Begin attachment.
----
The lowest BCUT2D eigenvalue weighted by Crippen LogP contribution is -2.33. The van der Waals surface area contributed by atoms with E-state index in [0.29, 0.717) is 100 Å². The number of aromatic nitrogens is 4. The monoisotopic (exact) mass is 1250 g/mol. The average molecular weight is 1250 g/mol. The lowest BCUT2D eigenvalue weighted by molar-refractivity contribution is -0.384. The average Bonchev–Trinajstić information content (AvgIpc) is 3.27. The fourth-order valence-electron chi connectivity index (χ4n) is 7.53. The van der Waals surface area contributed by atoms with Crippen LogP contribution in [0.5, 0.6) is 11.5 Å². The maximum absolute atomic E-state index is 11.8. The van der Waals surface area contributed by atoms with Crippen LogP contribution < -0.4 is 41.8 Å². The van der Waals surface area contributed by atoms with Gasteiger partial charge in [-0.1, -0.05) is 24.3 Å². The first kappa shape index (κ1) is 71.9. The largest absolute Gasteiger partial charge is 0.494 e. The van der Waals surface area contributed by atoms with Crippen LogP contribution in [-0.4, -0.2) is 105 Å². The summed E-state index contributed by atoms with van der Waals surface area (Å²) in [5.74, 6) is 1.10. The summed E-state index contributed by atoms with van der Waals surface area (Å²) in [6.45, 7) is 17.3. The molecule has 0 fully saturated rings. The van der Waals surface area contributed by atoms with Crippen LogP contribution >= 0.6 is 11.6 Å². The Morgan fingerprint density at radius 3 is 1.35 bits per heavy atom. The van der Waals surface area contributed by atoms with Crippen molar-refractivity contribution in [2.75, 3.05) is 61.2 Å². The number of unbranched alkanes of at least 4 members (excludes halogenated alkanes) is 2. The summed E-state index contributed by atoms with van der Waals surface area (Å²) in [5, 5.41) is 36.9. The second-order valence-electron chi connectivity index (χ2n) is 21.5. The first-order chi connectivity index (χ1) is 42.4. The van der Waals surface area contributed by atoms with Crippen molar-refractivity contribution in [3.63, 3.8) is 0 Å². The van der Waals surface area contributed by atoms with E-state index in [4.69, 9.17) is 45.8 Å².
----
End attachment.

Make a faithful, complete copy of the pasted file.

The lowest BCUT2D eigenvalue weighted by Crippen LogP contribution is -2.33. The van der Waals surface area contributed by atoms with E-state index in [0.29, 0.717) is 100 Å². The number of aromatic nitrogens is 4. The monoisotopic (exact) mass is 1250 g/mol. The average molecular weight is 1250 g/mol. The lowest BCUT2D eigenvalue weighted by molar-refractivity contribution is -0.384. The average Bonchev–Trinajstić information content (AvgIpc) is 3.27. The fourth-order valence-electron chi connectivity index (χ4n) is 7.53. The van der Waals surface area contributed by atoms with Crippen LogP contribution in [0.5, 0.6) is 11.5 Å². The maximum absolute atomic E-state index is 11.8. The van der Waals surface area contributed by atoms with Crippen LogP contribution < -0.4 is 41.8 Å². The van der Waals surface area contributed by atoms with Gasteiger partial charge in [-0.1, -0.05) is 24.3 Å². The first kappa shape index (κ1) is 71.9. The largest absolute Gasteiger partial charge is 0.494 e. The van der Waals surface area contributed by atoms with Crippen LogP contribution in [-0.4, -0.2) is 105 Å². The summed E-state index contributed by atoms with van der Waals surface area (Å²) in [5.74, 6) is 1.10. The summed E-state index contributed by atoms with van der Waals surface area (Å²) in [6.45, 7) is 17.3. The molecule has 0 fully saturated rings. The van der Waals surface area contributed by atoms with Crippen LogP contribution >= 0.6 is 11.6 Å². The Morgan fingerprint density at radius 3 is 1.35 bits per heavy atom. The van der Waals surface area contributed by atoms with Crippen molar-refractivity contribution in [2.75, 3.05) is 61.2 Å². The number of unbranched alkanes of at least 4 members (excludes halogenated alkanes) is 2. The summed E-state index contributed by atoms with van der Waals surface area (Å²) in [5, 5.41) is 36.9. The second-order valence-electron chi connectivity index (χ2n) is 21.5. The first-order chi connectivity index (χ1) is 42.4. The van der Waals surface area contributed by atoms with Crippen molar-refractivity contribution in [3.63, 3.8) is 0 Å². The van der Waals surface area contributed by atoms with E-state index in [4.69, 9.17) is 45.8 Å².